For decades, he was known only as Unknown X-9352 at a World War II American cemetery in Belgium where he was interred. On Tuesday, the now-identified soldier will be reunited with his twin brother at the Normandy American Cemetery and Memorial in France, 74 years after their deaths on June 19, 1944, reports the AP. Julius Heinrich Otto "Henry" Pieper and Ludwig Julius Wilhelm "Louie" Pieper—two 19-year-olds from Esmond, South Dakota—were both radio operators on the same unwieldy flat-bottom boat making the Channel crossing from Falmouth, England, to Utah Beach 13 days after the June 6 D-Day landings. The LST-523 mission was to deliver supplies at the Normandy beachhead and remove the wounded. It never got there. The vessel struck an underwater mine and sank off the coast.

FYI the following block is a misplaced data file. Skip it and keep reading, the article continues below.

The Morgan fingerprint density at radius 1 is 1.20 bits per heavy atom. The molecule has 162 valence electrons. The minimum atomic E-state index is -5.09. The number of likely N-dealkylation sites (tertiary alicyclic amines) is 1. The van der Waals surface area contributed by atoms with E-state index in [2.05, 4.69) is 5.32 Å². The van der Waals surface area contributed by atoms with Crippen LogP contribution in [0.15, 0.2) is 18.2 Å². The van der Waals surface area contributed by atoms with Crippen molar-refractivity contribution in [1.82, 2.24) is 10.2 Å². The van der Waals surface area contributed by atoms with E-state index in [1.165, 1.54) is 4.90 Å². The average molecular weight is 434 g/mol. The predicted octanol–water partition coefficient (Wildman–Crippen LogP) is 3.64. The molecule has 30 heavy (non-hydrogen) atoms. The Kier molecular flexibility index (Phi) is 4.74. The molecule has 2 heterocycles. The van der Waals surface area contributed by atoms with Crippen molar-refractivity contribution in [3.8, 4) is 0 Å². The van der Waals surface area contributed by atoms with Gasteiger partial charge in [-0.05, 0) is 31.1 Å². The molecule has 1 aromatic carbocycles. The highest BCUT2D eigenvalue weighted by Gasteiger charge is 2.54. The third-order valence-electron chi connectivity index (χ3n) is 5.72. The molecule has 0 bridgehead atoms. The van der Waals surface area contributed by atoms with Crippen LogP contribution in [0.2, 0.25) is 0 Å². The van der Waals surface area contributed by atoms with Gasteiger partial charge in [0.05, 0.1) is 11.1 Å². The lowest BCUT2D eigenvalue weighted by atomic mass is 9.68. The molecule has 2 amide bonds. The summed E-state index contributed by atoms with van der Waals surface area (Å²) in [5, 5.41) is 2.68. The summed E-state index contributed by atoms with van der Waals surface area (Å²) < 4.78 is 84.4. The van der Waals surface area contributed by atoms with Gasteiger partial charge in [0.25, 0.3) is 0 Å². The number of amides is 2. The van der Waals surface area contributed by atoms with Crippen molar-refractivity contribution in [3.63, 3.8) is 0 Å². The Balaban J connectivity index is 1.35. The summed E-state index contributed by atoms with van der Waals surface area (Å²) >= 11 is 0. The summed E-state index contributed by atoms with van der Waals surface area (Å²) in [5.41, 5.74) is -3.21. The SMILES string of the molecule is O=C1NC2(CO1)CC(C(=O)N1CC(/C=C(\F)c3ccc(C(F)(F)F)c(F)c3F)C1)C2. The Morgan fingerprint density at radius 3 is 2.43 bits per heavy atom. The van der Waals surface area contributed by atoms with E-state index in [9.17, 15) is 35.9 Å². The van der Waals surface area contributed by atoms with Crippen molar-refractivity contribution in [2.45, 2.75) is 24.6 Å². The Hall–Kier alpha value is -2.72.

While Louie's body was soon found, identified, and laid to rest, the remains of Julius were only recovered in 1961 in the vessel's radio room by French salvage divers. Julius' remains might have stayed among those of 13 other troops from the doomed LST-523 still resting unidentified at the Ardennes American Cemetery in Belgium. But in 2017, a US agency that tracks missing combatants identified him, and the Pieper family asked that Louie's grave in Normandy be relocated to make room for his twin at his side. They will be the 45th pair of brothers at the cemetery but the only set of twins among the more than 9,380 graves, according to the American Battle Monuments Commission. The last time the US buried a soldier who died in World War II was in 2005, at Ardennes.
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